How the light gets in on the darkest days

<span>Photograph: Diego Tuson/AFP/Getty Images</span>
Photograph: Diego Tuson/AFP/Getty Images

Another song by Leonard Cohen, Anthem, is one that I would like played at my own funeral, rather than Hallelujah (Editorial, 1 July). Cohen died in November 2016, just before Trump was elected. Since then, the words of the chorus have sustained me through the darkest days of our recent history: “Forget your perfect offering. There is a crack, a crack in everything. That’s how the light gets in.”
Ray Jenkin

• Many years ago we accompanied the late, great Michael Foot to Glyndebourne for an opera by his beloved Rossini. As he sat enjoying a glass of champagne in the interval, a passing toff expressed surprise at seeing him there. “Nothing,” retorted Michael, “is too good for the workers” (Letters, 1 July).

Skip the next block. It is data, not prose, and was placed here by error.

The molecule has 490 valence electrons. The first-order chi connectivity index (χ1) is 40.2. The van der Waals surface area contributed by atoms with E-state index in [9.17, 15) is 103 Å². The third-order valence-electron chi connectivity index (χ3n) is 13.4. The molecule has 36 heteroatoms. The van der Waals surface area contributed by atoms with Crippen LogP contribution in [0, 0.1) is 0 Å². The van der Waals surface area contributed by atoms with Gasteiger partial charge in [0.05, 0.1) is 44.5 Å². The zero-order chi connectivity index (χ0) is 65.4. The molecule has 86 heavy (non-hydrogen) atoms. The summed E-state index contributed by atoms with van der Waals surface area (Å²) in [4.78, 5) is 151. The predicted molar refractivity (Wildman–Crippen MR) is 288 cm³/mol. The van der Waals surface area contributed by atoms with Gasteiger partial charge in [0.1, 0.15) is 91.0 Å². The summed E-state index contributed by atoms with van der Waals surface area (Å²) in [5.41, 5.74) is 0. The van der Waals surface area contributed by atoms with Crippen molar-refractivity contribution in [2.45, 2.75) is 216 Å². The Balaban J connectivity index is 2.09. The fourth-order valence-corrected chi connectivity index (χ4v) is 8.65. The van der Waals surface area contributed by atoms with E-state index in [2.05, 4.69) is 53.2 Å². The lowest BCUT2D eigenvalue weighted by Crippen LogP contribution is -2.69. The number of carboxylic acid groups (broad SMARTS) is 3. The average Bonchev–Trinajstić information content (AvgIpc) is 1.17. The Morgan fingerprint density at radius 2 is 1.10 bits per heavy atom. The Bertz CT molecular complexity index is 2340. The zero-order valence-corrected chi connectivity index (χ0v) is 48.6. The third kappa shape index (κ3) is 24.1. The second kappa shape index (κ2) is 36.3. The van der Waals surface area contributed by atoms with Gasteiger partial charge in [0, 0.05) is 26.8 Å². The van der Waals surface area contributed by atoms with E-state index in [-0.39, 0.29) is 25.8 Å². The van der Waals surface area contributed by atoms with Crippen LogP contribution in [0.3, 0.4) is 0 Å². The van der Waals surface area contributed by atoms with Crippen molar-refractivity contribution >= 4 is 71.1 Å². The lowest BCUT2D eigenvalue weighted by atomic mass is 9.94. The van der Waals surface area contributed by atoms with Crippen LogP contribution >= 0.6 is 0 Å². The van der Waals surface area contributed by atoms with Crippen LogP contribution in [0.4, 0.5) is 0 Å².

Sheila Williams

• Given the incidence of photo-finishes, last-fence-fallers, penalty shootouts etc, conducting blood pressure tests in betting shops (Report, 1 July) should yield some impressive but predictable results: rather like hooking Boris Johnson up to a polygraph during PMQs.
Alan Knight

• “Also in attendance, in the royal box, will be an ancestor of Lesley Godfrey, who hit the first ball on Centre Court” (More than 1,500 refugees invited to Wimbledon for centenary event, 1 July). Where on earth did they dig them up from?
Pete Lawson

• Thanks for Lev Parikian’s exquisite glimpse into an alien, avian world (Country, diary, 2 July) and its brilliant play on words: “Not so much deja vu as nightjar vu”.
Alison Leonard
Hebden Bridge, West Yorkshire

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